Dion DiMucci explained what he was about to do, at his January 9th show at Joe’s Pub in New York, this way: “I’ve got some songs I sing in the house.” Those songs came from a world far away from the Bronx tenements that were his entire universe as a teenager in the 1950s: Howlin’ Wolf’s “How Many More Years,” Jimmy Reed’s “Baby What You Want Me to Do,” Hank Williams’ “Honky Tonk Blues” and a fistful of Robert Johnson tunes, including “Walkin’ Blues” and “Travelin’ Riverside Blues.”
But the stories in those songs were not much different from the ones in Dion’s own hits, in the late Fifties with the Belmonts, and on his own starting in 1960: the leaving and loving, the doing and being done wrong. And when Dion hit the hooks and rolling strum in Johnson’s “Crossroads” or Willie Dixon’s “Built for Comfort,” it was impossible to miss the direct link to the subway-train rhythms and street-corner bravado in Dion’s greatest Bronx blues: “Runaround Sue,” “The Wanderer” (both 1962) and “Ruby Baby” (1963).
Dion’s appearance at Joe’s Pub was a coming-out party for his superb new record of blues and country covers, Bronx in Blue, released this week. He played most of the songs on the album the way he recorded them: just his voice — still high and strong, with no cracks or sags — and elementary, robust acoustic guitar (with additional slide work by Howard Emerson late in the set). And the few oldies in the set came with explicit roots: Dion introduced “The Wanderer” as his “white version” of Muddy Waters’ “Mannish Boy,” and he took a brief turn in the middle of his 1968 folk lament “Abraham Martin and John” (recast with droning blues-raga guitar) into the Carter Family hymn “Will the Circle Be Unbroken.”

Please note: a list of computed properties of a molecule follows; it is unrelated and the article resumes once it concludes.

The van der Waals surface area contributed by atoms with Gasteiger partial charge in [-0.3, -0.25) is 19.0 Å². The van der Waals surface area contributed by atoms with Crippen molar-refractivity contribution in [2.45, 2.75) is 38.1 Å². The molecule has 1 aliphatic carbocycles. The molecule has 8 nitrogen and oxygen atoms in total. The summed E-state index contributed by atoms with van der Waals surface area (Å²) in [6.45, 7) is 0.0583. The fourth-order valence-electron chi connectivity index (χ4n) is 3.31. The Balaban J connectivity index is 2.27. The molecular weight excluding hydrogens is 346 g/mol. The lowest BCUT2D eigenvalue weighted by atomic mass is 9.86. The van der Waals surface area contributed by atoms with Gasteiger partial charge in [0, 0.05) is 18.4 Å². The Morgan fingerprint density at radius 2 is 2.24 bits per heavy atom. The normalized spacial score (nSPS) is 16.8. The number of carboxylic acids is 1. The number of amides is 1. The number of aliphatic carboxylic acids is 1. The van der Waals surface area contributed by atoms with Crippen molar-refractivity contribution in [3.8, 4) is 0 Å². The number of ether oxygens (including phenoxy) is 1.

He also had plenty of stories to tell about his love of these acoustic Mississippi and electric Chicago songs and his improbable encounters with the singers themselves: touring with Jimmy Reed; meeting the Wolf backstage at a show in Brooklyn; hanging out with Lightnin’ Hopkins in Greenwich Village. Dion recalled Columbia Records producer John Hammond playing him a pre-release acetate of the seminal Robert Johnson compilation King of the Delta Blues Singers in 1961, describing the blues as “the naked cry of the human heart apart from God.” Later, he tried to close that distance in “Crossroads,” following a verse about troubled love with a new one about Jesus and salvation.
There were also tales of Bronx teenage life, a short detour about sitting at a piano with Fats Domino (complete with a quick, sunny run through “My Blue Heaven”) and a detailed recounting of “the first song I ever heard, the first song I ever learned” — “Honky Tonk Blues.” When he sang Williams’ songs around the old neighborhood, Dion explained, his friends would ask him, “What’s a honky tonk?” “What’s jambalaya?” Dion laughed as he came to the punch line. “I said I didn’t know. But it felt good coming out of my mouth.”
It still does.